Antibiotic reduction: what can you do?
Antibiotic resistance is a big concern regarding human and animal health. Health organizations all over the world clearly indicated that the way antibiotics are used today, has to be changed. If antibiotic use continues like we do today, mankind has to face over 10 million deaths as a result of the resistance in 2050. We want to support you by giving information on how the use of antibiotics can be controlled.
How do bacteria get resistant?
Causes of resistance development are:
- Too frequent or preventive use of antibiotics
- A treatment period that is too short or too long
- Underdosing (image 1)
- The use of non-synergistic antibiotic mixtures
- Treating with a wrong diagnosis or without a diagnosis
- Usage of drugs to which bacteria are already resistant
It is important to always use the prescribed dose of antibiotics. Too small amounts of antibiotics can cause a small fraction of bacteria to become resistant. These are the bacteria that will survive and replicate, thereby passing on the resistance. This replication will result in larger antimicrobial-resistant populations that can cause very hard to treat infections in both animals and humans.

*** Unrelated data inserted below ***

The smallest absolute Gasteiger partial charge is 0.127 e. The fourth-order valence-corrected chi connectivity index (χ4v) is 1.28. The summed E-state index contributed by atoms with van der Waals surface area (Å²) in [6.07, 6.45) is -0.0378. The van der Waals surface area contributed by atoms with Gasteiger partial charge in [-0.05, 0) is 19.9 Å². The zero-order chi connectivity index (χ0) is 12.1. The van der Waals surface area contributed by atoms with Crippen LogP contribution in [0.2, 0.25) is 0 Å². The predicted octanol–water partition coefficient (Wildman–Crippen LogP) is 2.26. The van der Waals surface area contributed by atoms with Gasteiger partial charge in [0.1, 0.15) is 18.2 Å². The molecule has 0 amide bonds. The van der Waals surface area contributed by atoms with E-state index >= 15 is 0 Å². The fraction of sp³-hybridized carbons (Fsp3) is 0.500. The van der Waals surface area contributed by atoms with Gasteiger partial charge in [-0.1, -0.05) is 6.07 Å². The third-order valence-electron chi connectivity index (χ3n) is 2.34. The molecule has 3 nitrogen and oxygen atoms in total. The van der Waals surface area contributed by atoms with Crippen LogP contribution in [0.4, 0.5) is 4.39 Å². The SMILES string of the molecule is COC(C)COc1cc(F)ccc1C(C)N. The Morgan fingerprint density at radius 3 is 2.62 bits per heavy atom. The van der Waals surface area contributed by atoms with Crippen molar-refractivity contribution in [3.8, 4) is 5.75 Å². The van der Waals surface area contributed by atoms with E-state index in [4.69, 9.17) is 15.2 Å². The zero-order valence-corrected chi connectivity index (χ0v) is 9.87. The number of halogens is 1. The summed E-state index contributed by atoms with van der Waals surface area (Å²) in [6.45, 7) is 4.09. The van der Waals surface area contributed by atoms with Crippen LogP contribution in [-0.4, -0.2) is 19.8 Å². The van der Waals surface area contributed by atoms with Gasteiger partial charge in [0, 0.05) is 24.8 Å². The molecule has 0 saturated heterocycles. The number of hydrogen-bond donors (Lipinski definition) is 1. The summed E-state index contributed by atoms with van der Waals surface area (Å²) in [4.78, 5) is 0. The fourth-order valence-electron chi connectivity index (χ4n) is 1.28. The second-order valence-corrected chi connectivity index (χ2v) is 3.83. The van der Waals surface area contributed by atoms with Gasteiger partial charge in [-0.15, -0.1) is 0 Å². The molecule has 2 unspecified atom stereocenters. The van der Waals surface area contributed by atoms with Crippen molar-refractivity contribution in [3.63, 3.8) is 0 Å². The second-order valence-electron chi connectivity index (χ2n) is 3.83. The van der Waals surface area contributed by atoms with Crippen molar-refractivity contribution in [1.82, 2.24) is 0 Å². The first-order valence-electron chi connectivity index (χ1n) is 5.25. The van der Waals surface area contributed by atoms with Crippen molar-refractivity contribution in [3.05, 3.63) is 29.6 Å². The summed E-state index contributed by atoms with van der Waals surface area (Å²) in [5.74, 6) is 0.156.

A mixture of a bacteriostatic and a bactericidal antibiotic should never be used. The bacteriostatic antibiotic will inhibit the bacterial growth, while the bactericidal antibiotic needs bacteria to be growing to be able to kill them. This means that the bactericidal antibiotic will not work and bacteria will survive.
How can the use of antibiotics affect animal and human health?
When bacteria are resistant to certain antibiotics, those antibiotics can not be used to treat the disease anymore. This results in a longer sickbed or eventually death of the animal or person. Resistant bacteria in animals can be transferred to humans by food. When withdrawal periods are disrespected, low concentrations of antibiotics can be present in the food, which causes a similar effect as...
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